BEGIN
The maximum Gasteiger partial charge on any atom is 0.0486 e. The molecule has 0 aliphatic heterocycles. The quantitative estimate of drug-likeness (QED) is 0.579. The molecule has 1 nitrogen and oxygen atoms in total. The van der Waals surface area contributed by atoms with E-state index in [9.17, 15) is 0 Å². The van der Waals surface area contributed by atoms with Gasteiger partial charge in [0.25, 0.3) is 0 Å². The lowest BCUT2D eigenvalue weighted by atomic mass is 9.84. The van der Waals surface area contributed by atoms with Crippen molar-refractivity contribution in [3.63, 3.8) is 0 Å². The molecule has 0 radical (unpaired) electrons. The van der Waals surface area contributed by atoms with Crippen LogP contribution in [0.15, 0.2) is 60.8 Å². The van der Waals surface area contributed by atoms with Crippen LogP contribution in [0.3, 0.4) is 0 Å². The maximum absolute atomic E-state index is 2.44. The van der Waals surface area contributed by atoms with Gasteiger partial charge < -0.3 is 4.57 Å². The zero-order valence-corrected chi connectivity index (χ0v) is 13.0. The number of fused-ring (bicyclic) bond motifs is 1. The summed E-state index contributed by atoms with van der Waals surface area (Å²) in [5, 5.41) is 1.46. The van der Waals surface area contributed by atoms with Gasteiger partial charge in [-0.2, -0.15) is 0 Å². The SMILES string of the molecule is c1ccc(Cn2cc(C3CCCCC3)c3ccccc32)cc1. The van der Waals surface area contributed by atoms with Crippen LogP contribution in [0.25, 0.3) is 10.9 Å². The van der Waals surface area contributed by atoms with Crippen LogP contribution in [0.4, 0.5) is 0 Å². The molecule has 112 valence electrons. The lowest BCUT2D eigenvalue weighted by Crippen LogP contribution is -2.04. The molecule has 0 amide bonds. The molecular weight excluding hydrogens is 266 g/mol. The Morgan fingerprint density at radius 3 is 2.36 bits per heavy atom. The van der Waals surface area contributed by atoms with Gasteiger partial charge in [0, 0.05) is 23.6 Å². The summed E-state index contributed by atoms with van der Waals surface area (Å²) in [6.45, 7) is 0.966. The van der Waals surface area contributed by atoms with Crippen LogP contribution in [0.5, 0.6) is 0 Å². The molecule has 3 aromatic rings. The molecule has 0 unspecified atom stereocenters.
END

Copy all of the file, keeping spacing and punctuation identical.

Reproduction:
The maximum Gasteiger partial charge on any atom is 0.0486 e. The molecule has 0 aliphatic heterocycles. The quantitative estimate of drug-likeness (QED) is 0.579. The molecule has 1 nitrogen and oxygen atoms in total. The van der Waals surface area contributed by atoms with E-state index in [9.17, 15) is 0 Å². The van der Waals surface area contributed by atoms with Gasteiger partial charge in [0.25, 0.3) is 0 Å². The lowest BCUT2D eigenvalue weighted by atomic mass is 9.84. The van der Waals surface area contributed by atoms with Crippen molar-refractivity contribution in [3.63, 3.8) is 0 Å². The molecule has 0 radical (unpaired) electrons. The van der Waals surface area contributed by atoms with Crippen LogP contribution in [0.15, 0.2) is 60.8 Å². The van der Waals surface area contributed by atoms with Crippen LogP contribution in [0.3, 0.4) is 0 Å². The maximum absolute atomic E-state index is 2.44. The van der Waals surface area contributed by atoms with Gasteiger partial charge < -0.3 is 4.57 Å². The zero-order valence-corrected chi connectivity index (χ0v) is 13.0. The number of fused-ring (bicyclic) bond motifs is 1. The summed E-state index contributed by atoms with van der Waals surface area (Å²) in [5, 5.41) is 1.46. The van der Waals surface area contributed by atoms with Gasteiger partial charge in [-0.2, -0.15) is 0 Å². The SMILES string of the molecule is c1ccc(Cn2cc(C3CCCCC3)c3ccccc32)cc1. The van der Waals surface area contributed by atoms with Crippen LogP contribution in [0.25, 0.3) is 10.9 Å². The van der Waals surface area contributed by atoms with Crippen LogP contribution in [0.4, 0.5) is 0 Å². The molecule has 112 valence electrons. The lowest BCUT2D eigenvalue weighted by Crippen LogP contribution is -2.04. The molecule has 0 amide bonds. The molecular weight excluding hydrogens is 266 g/mol. The Morgan fingerprint density at radius 3 is 2.36 bits per heavy atom. The van der Waals surface area contributed by atoms with Gasteiger partial charge in [0, 0.05) is 23.6 Å². The summed E-state index contributed by atoms with van der Waals surface area (Å²) in [6.45, 7) is 0.966. The van der Waals surface area contributed by atoms with Crippen LogP contribution in [0.5, 0.6) is 0 Å². The molecule has 3 aromatic rings. The molecule has 0 unspecified atom stereocenters.